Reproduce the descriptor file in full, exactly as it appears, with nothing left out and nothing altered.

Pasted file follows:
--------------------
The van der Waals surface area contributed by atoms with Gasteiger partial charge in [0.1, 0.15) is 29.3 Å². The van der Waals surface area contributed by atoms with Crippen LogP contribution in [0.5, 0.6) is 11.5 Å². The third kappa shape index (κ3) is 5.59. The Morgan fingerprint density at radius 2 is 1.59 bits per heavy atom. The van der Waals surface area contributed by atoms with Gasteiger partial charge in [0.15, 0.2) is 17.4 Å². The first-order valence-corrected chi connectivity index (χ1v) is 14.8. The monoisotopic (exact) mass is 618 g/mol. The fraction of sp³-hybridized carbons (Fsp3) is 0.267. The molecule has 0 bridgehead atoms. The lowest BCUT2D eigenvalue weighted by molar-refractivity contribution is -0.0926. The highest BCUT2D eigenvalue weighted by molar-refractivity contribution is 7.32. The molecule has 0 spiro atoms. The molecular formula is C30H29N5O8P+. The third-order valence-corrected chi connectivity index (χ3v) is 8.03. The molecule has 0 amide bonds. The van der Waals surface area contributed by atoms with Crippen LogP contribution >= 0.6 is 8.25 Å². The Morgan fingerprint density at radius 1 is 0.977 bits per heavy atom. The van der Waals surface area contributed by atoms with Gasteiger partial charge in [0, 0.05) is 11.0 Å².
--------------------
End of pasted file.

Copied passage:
The van der Waals surface area contributed by atoms with Gasteiger partial charge in [0.1, 0.15) is 29.3 Å². The van der Waals surface area contributed by atoms with Crippen LogP contribution in [0.5, 0.6) is 11.5 Å². The third kappa shape index (κ3) is 5.59. The Morgan fingerprint density at radius 2 is 1.59 bits per heavy atom. The van der Waals surface area contributed by atoms with Gasteiger partial charge in [0.15, 0.2) is 17.4 Å². The first-order valence-corrected chi connectivity index (χ1v) is 14.8. The monoisotopic (exact) mass is 618 g/mol. The fraction of sp³-hybridized carbons (Fsp3) is 0.267. The molecule has 0 bridgehead atoms. The lowest BCUT2D eigenvalue weighted by molar-refractivity contribution is -0.0926. The highest BCUT2D eigenvalue weighted by molar-refractivity contribution is 7.32. The molecule has 0 spiro atoms. The molecular formula is C30H29N5O8P+. The third-order valence-corrected chi connectivity index (χ3v) is 8.03. The molecule has 0 amide bonds. The van der Waals surface area contributed by atoms with Crippen LogP contribution >= 0.6 is 8.25 Å². The Morgan fingerprint density at radius 1 is 0.977 bits per heavy atom. The van der Waals surface area contributed by atoms with Gasteiger partial charge in [0, 0.05) is 11.0 Å².